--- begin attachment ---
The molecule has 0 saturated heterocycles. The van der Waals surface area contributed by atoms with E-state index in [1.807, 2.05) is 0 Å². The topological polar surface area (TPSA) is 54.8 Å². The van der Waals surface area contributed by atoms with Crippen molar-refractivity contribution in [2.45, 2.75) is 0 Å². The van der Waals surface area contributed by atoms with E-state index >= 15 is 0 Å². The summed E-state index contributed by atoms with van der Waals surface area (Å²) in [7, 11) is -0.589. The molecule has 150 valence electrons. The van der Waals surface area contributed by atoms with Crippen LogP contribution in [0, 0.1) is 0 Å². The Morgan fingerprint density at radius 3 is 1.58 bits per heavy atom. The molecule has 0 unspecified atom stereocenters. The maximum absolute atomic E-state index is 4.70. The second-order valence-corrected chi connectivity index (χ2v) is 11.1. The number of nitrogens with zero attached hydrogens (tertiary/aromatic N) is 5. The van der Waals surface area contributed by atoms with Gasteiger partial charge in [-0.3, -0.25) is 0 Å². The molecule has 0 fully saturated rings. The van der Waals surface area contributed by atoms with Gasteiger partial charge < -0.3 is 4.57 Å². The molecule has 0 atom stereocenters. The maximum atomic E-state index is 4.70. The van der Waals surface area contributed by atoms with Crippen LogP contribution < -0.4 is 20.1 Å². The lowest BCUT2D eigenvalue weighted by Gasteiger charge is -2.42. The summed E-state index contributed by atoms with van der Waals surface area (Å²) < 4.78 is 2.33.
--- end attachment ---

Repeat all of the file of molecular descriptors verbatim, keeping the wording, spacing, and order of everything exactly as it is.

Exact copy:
The molecule has 0 saturated heterocycles. The van der Waals surface area contributed by atoms with E-state index in [1.807, 2.05) is 0 Å². The topological polar surface area (TPSA) is 54.8 Å². The van der Waals surface area contributed by atoms with Crippen molar-refractivity contribution in [2.45, 2.75) is 0 Å². The van der Waals surface area contributed by atoms with E-state index >= 15 is 0 Å². The summed E-state index contributed by atoms with van der Waals surface area (Å²) in [7, 11) is -0.589. The molecule has 150 valence electrons. The van der Waals surface area contributed by atoms with Crippen LogP contribution in [0, 0.1) is 0 Å². The Morgan fingerprint density at radius 3 is 1.58 bits per heavy atom. The molecule has 0 unspecified atom stereocenters. The maximum absolute atomic E-state index is 4.70. The second-order valence-corrected chi connectivity index (χ2v) is 11.1. The number of nitrogens with zero attached hydrogens (tertiary/aromatic N) is 5. The van der Waals surface area contributed by atoms with Gasteiger partial charge in [-0.3, -0.25) is 0 Å². The molecule has 0 fully saturated rings. The van der Waals surface area contributed by atoms with Gasteiger partial charge < -0.3 is 4.57 Å². The molecule has 0 atom stereocenters. The maximum atomic E-state index is 4.70. The van der Waals surface area contributed by atoms with Crippen LogP contribution < -0.4 is 20.1 Å². The lowest BCUT2D eigenvalue weighted by Gasteiger charge is -2.42. The summed E-state index contributed by atoms with van der Waals surface area (Å²) < 4.78 is 2.33.